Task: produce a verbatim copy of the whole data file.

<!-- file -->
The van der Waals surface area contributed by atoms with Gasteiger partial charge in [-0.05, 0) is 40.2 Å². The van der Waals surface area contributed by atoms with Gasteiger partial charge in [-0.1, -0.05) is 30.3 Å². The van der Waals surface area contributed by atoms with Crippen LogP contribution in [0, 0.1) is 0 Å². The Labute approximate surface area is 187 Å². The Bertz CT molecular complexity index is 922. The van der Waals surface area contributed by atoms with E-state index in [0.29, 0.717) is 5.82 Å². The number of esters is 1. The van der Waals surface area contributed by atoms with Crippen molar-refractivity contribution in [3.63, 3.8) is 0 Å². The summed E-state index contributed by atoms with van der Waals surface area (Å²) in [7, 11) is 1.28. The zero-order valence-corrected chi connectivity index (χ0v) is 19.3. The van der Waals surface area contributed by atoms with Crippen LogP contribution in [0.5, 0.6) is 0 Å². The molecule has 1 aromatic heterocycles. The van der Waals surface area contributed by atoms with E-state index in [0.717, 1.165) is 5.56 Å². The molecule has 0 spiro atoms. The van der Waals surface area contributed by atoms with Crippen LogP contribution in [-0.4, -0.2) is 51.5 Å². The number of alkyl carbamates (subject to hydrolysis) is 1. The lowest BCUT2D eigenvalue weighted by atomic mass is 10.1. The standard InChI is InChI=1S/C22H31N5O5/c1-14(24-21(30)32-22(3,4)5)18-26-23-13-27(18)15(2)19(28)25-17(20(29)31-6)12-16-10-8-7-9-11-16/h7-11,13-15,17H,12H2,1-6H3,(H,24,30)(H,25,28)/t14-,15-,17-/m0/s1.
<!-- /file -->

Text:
The van der Waals surface area contributed by atoms with Gasteiger partial charge in [-0.05, 0) is 40.2 Å². The van der Waals surface area contributed by atoms with Gasteiger partial charge in [-0.1, -0.05) is 30.3 Å². The van der Waals surface area contributed by atoms with Crippen LogP contribution in [0, 0.1) is 0 Å². The Labute approximate surface area is 187 Å². The Bertz CT molecular complexity index is 922. The van der Waals surface area contributed by atoms with E-state index in [0.29, 0.717) is 5.82 Å². The number of esters is 1. The van der Waals surface area contributed by atoms with Crippen molar-refractivity contribution in [3.63, 3.8) is 0 Å². The summed E-state index contributed by atoms with van der Waals surface area (Å²) in [7, 11) is 1.28. The zero-order valence-corrected chi connectivity index (χ0v) is 19.3. The van der Waals surface area contributed by atoms with Crippen LogP contribution in [0.5, 0.6) is 0 Å². The molecule has 1 aromatic heterocycles. The van der Waals surface area contributed by atoms with E-state index in [0.717, 1.165) is 5.56 Å². The molecule has 0 spiro atoms. The van der Waals surface area contributed by atoms with Crippen LogP contribution in [-0.4, -0.2) is 51.5 Å². The number of alkyl carbamates (subject to hydrolysis) is 1. The lowest BCUT2D eigenvalue weighted by atomic mass is 10.1. The standard InChI is InChI=1S/C22H31N5O5/c1-14(24-21(30)32-22(3,4)5)18-26-23-13-27(18)15(2)19(28)25-17(20(29)31-6)12-16-10-8-7-9-11-16/h7-11,13-15,17H,12H2,1-6H3,(H,24,30)(H,25,28)/t14-,15-,17-/m0/s1.